BEATLES GUITARS: THE MOST VALUABLE EVER SOLD
Here's our list of the most valuable Beatles-related guitars ever sold.
15) George Harrison’s 12-string Harpitone guitar
(Image: Cooper Owen)
George Harrison acquired this 12-string Harptone guitar prior to the recording of The White Album in 1968. It remained in his personal collection for several years, through the break-up of The Beatles and on into Harrison’s solo career in the 1970s.
During the recording of his 1970 triple album ‘All Things Must Pass’ the guitar was used by members of the band Badfinger, who were amongst a large cast of backing musicians including Eric Clapton, Ringo Starr and Delaney & Bonnie's Friends band.
Badfinger’s Tom Evans also played the guitar on stage whilst supporting Harrison at the famous Concert for Bangladesh charity shows at Madison Square Garden. In 1974 Harrison produced the debut album of the vocal group Splinter, and gave the guitar to member Bob Purvis who played it during the recording sessions. Years later in July 2005 the guitar was offered for sale at a Cooper Owen auction, where it sold for £70,000 ($121,870).
14) Paul McCartney stage-used Hofner Violin bass
This circa 1966 Hofner left-handed bass was rented by Paul McCartney on numerous occasions from a British hire company. These dates included a performance with Bruce Springsteen in Hyde Park, as part of Hard Rock Calling; rehearsals and a video shoot prior to his 2002 World Tour; and an appearance on Ronnie Wood's Somethin' Else TV show.
Having also been rented by Universal Music in 2013, for an exhibition promoting the release of The Beatles, On Air – Live at the BBC Volume 2, the guitar sold at Julien's in 2014 for $125,000.
13) George Harrison's 1962 Gretsch Chet Atkins Tennessean
Following George Harrison's death in 2001, his friends and family organized a tribute concert for him in 2002 at the Royal Albert Hall. The Concert for George featured Paul McCartney and Ringo Starr, alongside an all-star band featuring Eric Clapton, Jeff Lynne, Tom Petty, Billy Preston, Jools Holland, Gary Brooker and many others, performing Harrison's songs from throughout his career.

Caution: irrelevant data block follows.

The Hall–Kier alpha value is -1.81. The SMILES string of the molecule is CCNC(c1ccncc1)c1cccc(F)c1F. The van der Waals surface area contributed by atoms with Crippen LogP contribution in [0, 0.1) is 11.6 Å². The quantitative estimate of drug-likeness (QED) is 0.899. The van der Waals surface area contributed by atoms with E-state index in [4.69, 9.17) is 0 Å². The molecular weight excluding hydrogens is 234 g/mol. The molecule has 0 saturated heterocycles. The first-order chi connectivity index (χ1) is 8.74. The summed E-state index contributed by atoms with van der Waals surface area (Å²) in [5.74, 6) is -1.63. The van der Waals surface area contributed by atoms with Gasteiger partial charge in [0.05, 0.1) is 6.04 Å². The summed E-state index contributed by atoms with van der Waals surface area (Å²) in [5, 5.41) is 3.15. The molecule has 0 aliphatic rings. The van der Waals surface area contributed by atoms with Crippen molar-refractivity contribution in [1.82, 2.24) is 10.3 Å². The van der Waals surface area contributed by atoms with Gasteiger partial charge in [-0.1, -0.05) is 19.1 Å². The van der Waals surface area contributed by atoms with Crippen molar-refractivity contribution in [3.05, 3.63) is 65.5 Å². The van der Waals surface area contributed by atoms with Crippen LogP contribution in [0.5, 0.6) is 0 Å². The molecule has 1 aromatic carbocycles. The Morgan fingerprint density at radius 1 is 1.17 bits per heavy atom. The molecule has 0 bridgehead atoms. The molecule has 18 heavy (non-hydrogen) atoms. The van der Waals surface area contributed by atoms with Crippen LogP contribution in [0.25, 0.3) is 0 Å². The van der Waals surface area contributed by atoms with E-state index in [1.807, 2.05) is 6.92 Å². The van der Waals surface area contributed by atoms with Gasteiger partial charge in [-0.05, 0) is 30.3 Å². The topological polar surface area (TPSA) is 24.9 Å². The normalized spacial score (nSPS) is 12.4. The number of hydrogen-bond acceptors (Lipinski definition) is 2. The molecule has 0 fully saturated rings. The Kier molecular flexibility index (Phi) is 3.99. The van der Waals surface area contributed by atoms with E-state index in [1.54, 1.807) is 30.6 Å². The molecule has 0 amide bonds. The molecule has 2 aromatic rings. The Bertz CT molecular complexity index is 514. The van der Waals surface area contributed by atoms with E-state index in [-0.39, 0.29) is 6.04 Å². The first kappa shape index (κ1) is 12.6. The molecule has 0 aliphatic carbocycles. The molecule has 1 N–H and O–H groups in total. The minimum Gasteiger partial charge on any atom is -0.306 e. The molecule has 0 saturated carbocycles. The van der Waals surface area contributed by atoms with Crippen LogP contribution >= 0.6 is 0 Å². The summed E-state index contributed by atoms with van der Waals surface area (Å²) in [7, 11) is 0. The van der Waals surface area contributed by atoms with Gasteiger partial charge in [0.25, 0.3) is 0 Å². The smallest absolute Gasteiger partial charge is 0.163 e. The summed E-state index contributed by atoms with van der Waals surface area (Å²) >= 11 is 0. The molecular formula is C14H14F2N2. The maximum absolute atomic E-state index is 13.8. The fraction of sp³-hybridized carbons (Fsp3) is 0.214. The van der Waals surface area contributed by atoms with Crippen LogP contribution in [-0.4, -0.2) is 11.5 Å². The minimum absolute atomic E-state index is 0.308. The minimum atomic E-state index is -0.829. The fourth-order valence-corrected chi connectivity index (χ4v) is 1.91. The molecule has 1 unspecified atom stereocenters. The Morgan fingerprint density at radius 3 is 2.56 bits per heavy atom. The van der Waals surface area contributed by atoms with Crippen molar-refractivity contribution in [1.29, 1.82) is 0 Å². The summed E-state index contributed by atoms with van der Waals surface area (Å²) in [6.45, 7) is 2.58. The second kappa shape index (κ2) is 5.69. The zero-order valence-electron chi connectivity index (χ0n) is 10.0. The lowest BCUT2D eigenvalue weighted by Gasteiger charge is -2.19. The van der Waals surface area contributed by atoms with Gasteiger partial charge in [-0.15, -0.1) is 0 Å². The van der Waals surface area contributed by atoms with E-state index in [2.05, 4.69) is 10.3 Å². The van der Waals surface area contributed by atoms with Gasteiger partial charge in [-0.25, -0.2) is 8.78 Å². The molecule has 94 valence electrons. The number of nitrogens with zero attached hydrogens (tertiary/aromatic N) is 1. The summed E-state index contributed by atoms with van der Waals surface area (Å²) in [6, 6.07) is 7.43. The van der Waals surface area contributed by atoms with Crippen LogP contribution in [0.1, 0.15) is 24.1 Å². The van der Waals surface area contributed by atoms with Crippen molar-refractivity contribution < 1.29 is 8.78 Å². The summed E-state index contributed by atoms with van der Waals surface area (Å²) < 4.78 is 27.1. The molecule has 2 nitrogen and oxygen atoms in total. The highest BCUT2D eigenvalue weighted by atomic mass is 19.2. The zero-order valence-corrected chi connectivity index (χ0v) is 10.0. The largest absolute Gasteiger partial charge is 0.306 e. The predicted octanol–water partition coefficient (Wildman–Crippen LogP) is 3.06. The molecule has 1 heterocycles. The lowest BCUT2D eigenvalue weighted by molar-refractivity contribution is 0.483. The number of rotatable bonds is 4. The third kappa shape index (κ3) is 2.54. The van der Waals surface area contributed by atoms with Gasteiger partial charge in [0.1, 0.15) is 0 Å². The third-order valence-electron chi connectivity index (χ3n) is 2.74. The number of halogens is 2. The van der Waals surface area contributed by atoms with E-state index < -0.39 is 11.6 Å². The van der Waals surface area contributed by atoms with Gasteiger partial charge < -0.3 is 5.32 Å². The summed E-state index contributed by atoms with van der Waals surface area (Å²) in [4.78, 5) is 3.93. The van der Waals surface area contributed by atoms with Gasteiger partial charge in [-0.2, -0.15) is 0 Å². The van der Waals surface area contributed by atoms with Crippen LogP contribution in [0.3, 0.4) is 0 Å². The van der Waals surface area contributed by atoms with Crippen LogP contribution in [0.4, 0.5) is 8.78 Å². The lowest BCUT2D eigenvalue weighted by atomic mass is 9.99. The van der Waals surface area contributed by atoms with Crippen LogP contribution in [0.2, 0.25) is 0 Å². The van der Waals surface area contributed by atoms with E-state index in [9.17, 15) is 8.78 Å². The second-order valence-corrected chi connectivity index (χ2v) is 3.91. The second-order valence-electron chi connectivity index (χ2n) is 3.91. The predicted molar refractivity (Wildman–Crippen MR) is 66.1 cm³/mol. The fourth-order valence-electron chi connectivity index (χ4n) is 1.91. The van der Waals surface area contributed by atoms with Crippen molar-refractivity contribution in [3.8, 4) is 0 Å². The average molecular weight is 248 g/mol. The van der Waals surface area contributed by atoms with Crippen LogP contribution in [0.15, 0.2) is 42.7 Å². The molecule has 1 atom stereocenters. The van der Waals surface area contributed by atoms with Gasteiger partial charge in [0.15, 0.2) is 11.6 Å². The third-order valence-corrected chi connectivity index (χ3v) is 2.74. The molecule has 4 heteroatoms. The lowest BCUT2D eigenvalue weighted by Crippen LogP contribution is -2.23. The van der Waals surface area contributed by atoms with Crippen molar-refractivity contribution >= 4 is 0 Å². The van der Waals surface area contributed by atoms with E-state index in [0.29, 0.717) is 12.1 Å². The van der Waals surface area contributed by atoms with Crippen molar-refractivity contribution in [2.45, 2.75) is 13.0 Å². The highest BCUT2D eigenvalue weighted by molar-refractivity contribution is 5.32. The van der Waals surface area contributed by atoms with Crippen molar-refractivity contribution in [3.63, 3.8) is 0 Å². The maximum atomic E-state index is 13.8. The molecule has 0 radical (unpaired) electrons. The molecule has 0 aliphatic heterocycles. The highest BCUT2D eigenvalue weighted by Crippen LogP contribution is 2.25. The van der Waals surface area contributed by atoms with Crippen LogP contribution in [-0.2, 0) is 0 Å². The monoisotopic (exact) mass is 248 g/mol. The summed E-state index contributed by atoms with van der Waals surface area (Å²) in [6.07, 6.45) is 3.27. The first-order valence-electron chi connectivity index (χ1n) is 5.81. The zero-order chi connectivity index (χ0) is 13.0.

Following the concert on November 29, Harrison's widow Olivia and son Dhani sent Ringo a Christmas gift to thank him for his performance – this 1962 Chet Atkins Gretsch Tennessean electric guitar. Formerly part of Harrison's collection, the guitar was accompanied by a card which read "Dear / Richy / Happy Christmas / & Love you loads / 2002 from Oli & Dhani / x".
The guitar was sold at Julien's in December 2015, during an auction of Starr's memorabilia collection, for $179,200.
12) Paul McCartney’s presentation Hofner Violin bass
This Hofner left-handed violin bass guitar was custom-made for Paul McCartney in 1964, as part of a promotional deal with the manufacturer. McCartney became synonymous with the violin bass, known by many as the ‘Beatle bass’, and the Selmer London Company (UK distributor of Hofner guitars) decided to cash in on this famous endorsement.
They struck a deal to use McCartney’s likeness on swing tags for the guitars, in return for royalty payments and a one-off Hofner bass guitar. Bearing no serial number and unique gold pickups, the guitar was presented to McCartney in 1964 and was displayed at the London music trade show at the Russell Hotel. The following year it was then sold to a young bass player by a Bedfordshire music store, and spent years in the hands of various musicians before a guitar dealer discovered its original history in 1994.
After being authenticated by officials at the Hofner factory in Germany, the guitar sold at Julien’s in 2013 for $204,800.